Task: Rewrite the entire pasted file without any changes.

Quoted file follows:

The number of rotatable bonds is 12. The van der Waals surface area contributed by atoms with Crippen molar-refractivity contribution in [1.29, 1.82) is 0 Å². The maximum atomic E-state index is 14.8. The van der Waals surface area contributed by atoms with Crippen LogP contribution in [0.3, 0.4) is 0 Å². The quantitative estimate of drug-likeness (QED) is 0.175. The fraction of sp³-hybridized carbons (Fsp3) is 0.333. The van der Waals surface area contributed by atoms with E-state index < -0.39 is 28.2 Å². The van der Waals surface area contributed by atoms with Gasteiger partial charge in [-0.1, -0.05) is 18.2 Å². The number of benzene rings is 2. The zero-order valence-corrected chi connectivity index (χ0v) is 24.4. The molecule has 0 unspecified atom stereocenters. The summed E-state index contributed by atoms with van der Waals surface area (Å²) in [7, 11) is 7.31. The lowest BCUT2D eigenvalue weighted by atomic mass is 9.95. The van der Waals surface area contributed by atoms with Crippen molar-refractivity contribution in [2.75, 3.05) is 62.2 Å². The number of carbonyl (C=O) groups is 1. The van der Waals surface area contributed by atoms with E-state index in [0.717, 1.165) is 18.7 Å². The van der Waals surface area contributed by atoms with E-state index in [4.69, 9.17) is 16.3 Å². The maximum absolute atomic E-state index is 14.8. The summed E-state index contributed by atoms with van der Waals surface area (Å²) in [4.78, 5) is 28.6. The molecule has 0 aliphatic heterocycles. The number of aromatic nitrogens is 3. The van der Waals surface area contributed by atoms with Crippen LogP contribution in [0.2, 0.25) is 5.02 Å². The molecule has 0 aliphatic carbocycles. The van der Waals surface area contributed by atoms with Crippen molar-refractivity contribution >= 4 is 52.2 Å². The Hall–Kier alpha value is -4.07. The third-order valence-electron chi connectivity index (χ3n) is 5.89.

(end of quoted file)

The number of rotatable bonds is 12. The van der Waals surface area contributed by atoms with Crippen molar-refractivity contribution in [1.29, 1.82) is 0 Å². The maximum atomic E-state index is 14.8. The van der Waals surface area contributed by atoms with Crippen LogP contribution in [0.3, 0.4) is 0 Å². The quantitative estimate of drug-likeness (QED) is 0.175. The fraction of sp³-hybridized carbons (Fsp3) is 0.333. The van der Waals surface area contributed by atoms with E-state index < -0.39 is 28.2 Å². The van der Waals surface area contributed by atoms with Gasteiger partial charge in [-0.1, -0.05) is 18.2 Å². The number of benzene rings is 2. The zero-order valence-corrected chi connectivity index (χ0v) is 24.4. The molecule has 0 unspecified atom stereocenters. The summed E-state index contributed by atoms with van der Waals surface area (Å²) in [7, 11) is 7.31. The lowest BCUT2D eigenvalue weighted by atomic mass is 9.95. The van der Waals surface area contributed by atoms with Crippen molar-refractivity contribution in [2.75, 3.05) is 62.2 Å². The number of carbonyl (C=O) groups is 1. The van der Waals surface area contributed by atoms with E-state index in [0.717, 1.165) is 18.7 Å². The van der Waals surface area contributed by atoms with E-state index in [4.69, 9.17) is 16.3 Å². The maximum absolute atomic E-state index is 14.8. The summed E-state index contributed by atoms with van der Waals surface area (Å²) in [4.78, 5) is 28.6. The molecule has 0 aliphatic heterocycles. The number of aromatic nitrogens is 3. The van der Waals surface area contributed by atoms with Crippen LogP contribution in [0.2, 0.25) is 5.02 Å². The molecule has 0 aliphatic carbocycles. The van der Waals surface area contributed by atoms with Crippen molar-refractivity contribution >= 4 is 52.2 Å². The Hall–Kier alpha value is -4.07. The third-order valence-electron chi connectivity index (χ3n) is 5.89.